It started snowing in Colorado this weekend so we decided to take advantage of the last couple of days before the cold. We went to Silver Plume which is a tiny town just east of the Eisenhower tunnel/Continental Divide. This place is badness! It is a relatively authentic Rocky Mountain town--minus the silver mining of course. No vendors trying to sell knock off "gold nuggets" or any of the other usual touristy garbage. We ate lunch at the only restaurant in town--the Tea House. We had homemade scones with lemon curd, honey butter, and currant preserves. Also some tomato soup, and homegrown peaches and apples. They are supposedly famous for their pies but we had to bail before we could eat some. Just off I-70, watch close for the signs or you'll miss this little gem.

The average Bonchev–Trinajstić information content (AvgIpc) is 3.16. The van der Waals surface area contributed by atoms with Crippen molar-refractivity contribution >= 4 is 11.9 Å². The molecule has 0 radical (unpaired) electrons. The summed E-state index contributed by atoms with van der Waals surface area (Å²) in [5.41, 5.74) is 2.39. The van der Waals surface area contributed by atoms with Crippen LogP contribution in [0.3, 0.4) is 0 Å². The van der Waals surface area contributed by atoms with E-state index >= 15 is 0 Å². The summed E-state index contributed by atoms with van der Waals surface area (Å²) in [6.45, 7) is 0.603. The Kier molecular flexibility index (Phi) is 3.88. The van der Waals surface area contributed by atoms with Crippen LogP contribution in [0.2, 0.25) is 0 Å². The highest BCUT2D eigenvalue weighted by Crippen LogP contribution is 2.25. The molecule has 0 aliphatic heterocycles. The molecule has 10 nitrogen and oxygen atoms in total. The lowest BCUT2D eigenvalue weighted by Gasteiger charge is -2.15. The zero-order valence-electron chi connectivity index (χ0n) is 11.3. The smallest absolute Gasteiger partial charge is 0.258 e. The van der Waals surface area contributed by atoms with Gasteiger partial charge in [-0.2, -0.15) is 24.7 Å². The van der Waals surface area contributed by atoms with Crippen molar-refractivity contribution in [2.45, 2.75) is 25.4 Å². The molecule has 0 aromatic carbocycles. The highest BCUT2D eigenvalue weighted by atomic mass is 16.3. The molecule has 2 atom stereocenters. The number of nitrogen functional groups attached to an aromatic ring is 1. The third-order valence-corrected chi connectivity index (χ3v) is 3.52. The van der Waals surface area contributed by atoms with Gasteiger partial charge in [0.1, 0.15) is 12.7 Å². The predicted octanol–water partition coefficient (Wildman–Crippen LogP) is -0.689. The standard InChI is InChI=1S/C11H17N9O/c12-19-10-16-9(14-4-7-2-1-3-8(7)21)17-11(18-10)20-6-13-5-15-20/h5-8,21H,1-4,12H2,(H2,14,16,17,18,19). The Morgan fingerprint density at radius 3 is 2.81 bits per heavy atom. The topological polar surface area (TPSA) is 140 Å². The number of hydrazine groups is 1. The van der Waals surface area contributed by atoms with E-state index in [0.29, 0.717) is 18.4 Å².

We then checked out the Aspen Festival that was going on a couple of miles east in Georgetown. There are a few places that make homemade ice cream here so we got Pralines 'n Cream in a chocolate-dipped waffle cone. This was Grace's first time with this flavor and it was a screaming success. She has figured out that foods that are sweet and rich for the simple sake of being sweet and rich can actually be a good thing.
This is Rose Street in Georgetown. A few very well preserved homes that are around a hundred-years-old line this short road. Even though this house had a John McCain sign on its lawn we thought it warranted a picture.
Mountain Man Blues Band--not their real name but catchy, yes?
On to the Georgetown Railroad Loop. This train winds up the canyon back to Silver Plume. It is about a 12 mile trip one way.
It wasn't that cold, but this old Mexican grandma sitting next to Grace kept on telling us that Sloane was cold, she even tried to pull Sloane's hat down onto her ears.
The yellowing Aspens scattered amongst the pines were very pretty.
Our train broke down, not really. One of the brakes on the wheels was stuck so it was like driving with the emergency brake on.
This is a refurbished turn-of-the-century bridge. Kind of scary.